North Carolina Board Orders New Election in Tainted House Race
(Bloomberg) -- The North Carolina elections board ordered a new vote in a U.S House district because of evidence that the results in November were tainted by fraud.
The ruling came on the fourth day of the board’s hearing to investigate allegations of absentee voter fraud orchestrated by a political operative on GOP candidate Mark Harris’s payroll during last year’s midterm election. Harris held a 905-vote lead over Democrat Dan McCready in the unofficial tally that a previous election board declined to certify.
Harris on Thursday abruptly reversed his earlier request that the November result be certified, instead urging a new election. At the end of his testimony, Harris said medical issues he experienced last month affected his recollection of events.
“It’s become clear to me that the public’s confidence in the 9th district seat general election has been undermined to an extent that a new election is warranted,” Harris told the board. "Through the testimony I’ve listened to over the past three days, I believe a new election should be called.”
The election board, which voted unanimously for a new election, includes three Democrats and two Republicans that Democratic Governor Roy Cooper appointed last month after state judges declined to extend the previous board’s mandate.
Redoing the vote gives Democrats another shot at a swing-state district that includes wealthy suburbs of Charlotte and part of rural eastern North Carolina, fitting the profile of other districts Republicans lost last year amid voter frustration with President Donald Trump.
Republican stumbles during the hearing, including Harris’s denial that he was aware that an absentee ballot strategy used on his behalf was illegal, could complicate the GOP pitch to voters in a new election. The 9th District is the only congressional race still unsettled from the November midterm election.
The board’s decision followed a morning of tense testimony from Harris, the day after his son, John Harris, told the election board that he had warned his father about potential problems with questionable tactics involving absentee ballots used by Leslie McCrae Dowless, the political operative working for the Harris campaign.
Those warnings were a turning point in the hearing, shedding light on whether the candidate knew -- or should have known -- what campaign workers he employed were doing.
The younger Harris said he initially noticed irregular absentee ballot returns in Bladen County when his father ran in the GOP primary in 2016, but he didn’t know who was responsible for results that didn’t match the district’s demographics. He said when his father first met with Dowless before the 2018 primary, he warned him that there should be oversight of the operative’s strategy to make sure it stayed within the bounds of the law.
"I raised red flags at the time the decision was made to hire Mr. Dowless," John Harris said, earlier describing him as a “shady character.”
Mark Harris said Thursday he viewed the communications with his son as “family conversation,” and he thought his son was “overreacting” to the risk of hiring Dowless. Harris said he didn’t consider his son’s warnings as sign of a “real serious potential problem.”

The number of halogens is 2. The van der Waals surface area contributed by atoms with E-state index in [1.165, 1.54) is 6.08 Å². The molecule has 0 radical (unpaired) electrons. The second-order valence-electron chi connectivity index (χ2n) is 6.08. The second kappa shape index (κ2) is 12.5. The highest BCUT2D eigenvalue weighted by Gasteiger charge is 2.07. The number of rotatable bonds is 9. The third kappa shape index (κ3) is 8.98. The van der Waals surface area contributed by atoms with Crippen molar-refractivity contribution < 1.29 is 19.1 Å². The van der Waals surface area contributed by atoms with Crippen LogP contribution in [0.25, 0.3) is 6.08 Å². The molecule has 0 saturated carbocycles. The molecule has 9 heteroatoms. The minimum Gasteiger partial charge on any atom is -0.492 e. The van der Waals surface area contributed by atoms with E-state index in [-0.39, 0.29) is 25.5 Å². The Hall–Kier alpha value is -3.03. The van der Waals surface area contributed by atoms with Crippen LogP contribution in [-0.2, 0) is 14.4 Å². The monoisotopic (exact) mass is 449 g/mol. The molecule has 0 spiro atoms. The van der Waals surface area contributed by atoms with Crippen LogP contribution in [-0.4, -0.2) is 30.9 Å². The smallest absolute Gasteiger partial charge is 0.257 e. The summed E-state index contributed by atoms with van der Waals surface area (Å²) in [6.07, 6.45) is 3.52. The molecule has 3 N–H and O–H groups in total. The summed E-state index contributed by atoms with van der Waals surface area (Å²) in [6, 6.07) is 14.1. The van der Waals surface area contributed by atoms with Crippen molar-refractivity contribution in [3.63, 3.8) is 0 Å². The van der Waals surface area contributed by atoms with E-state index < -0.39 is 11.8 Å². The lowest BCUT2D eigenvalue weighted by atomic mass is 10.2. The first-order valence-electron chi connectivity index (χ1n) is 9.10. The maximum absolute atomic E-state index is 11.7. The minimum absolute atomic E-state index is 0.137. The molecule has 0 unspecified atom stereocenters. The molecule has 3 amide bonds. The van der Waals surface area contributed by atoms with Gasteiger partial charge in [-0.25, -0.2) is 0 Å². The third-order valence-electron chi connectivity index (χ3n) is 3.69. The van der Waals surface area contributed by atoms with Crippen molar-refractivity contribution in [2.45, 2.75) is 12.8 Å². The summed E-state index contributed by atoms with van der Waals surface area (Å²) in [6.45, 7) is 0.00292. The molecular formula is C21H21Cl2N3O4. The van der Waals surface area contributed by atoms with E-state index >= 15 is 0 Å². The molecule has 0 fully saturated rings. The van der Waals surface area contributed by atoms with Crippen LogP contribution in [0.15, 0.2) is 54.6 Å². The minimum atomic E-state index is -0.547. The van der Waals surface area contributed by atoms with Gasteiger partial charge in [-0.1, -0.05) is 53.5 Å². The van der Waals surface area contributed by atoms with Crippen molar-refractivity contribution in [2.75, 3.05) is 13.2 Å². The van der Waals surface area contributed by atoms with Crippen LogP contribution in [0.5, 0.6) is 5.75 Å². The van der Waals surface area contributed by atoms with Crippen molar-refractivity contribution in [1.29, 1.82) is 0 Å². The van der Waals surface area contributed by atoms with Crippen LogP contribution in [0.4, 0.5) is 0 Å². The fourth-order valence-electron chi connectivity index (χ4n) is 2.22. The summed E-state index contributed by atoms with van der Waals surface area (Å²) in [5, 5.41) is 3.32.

The electoral fraud described by witnesses in this week’s hearing was a political operation that would not have been prevented by the state’s voter ID laws that a federal judge struck down in 2016 for discriminating against African-Americans.
North Carolina politics have been consumed by bitter partisanship in recent years after Republicans consolidated state power and alienated some voters by overreaching on social and political issues.
One partisan episode will change the way the new election is conducted: Republicans in November lost their super-majorities in both chambers of the state legislature. In the final weeks of a lame duck term, they passed an election law that would require a new primary to be held in the case of a general election redo.
Cooper vetoed the bill, and Republicans overturned his veto Dec. 27, just days before the end of their veto-proof majority. This means Republicans have a chance to field someone other than Harris, who didn’t say whether he intends to run again.
After the hearing, Robin Hayes, head of the North Carolina Republican Party, described the investigation as “a tremendously difficult situation for all involved,” and said the party respects the call for a new election.
“We will continue to work with legislators and investigators on how we can improve the electoral system so that these kinds of situations can be avoided in the future,” Hayes said in a statement. “The people of North Carolina deserve nothing less than the full confidence and trust in the electoral system.”
Former Representative Robert Pittenger, a three-term Republican who lost the 2018 primary to Harris, says he has no interest in participating in a new primary. Dowless was part of Harris’s team for the primary and the general election.
North Carolina Democratic Party Chairman Wayne Goodwin welcomed the call for a new election.
“This saga could only have ended in a new election,” Goodwin said in a statement. “We look forward to repairing the harm dealt by Republicans and giving the people of the Ninth district the representative they deserve.”
McCready, the Democratic candidate, is a Marine Corps veteran who started a solar energy company and ran on a moderate platform of job training, affordable health care and environmental protections.
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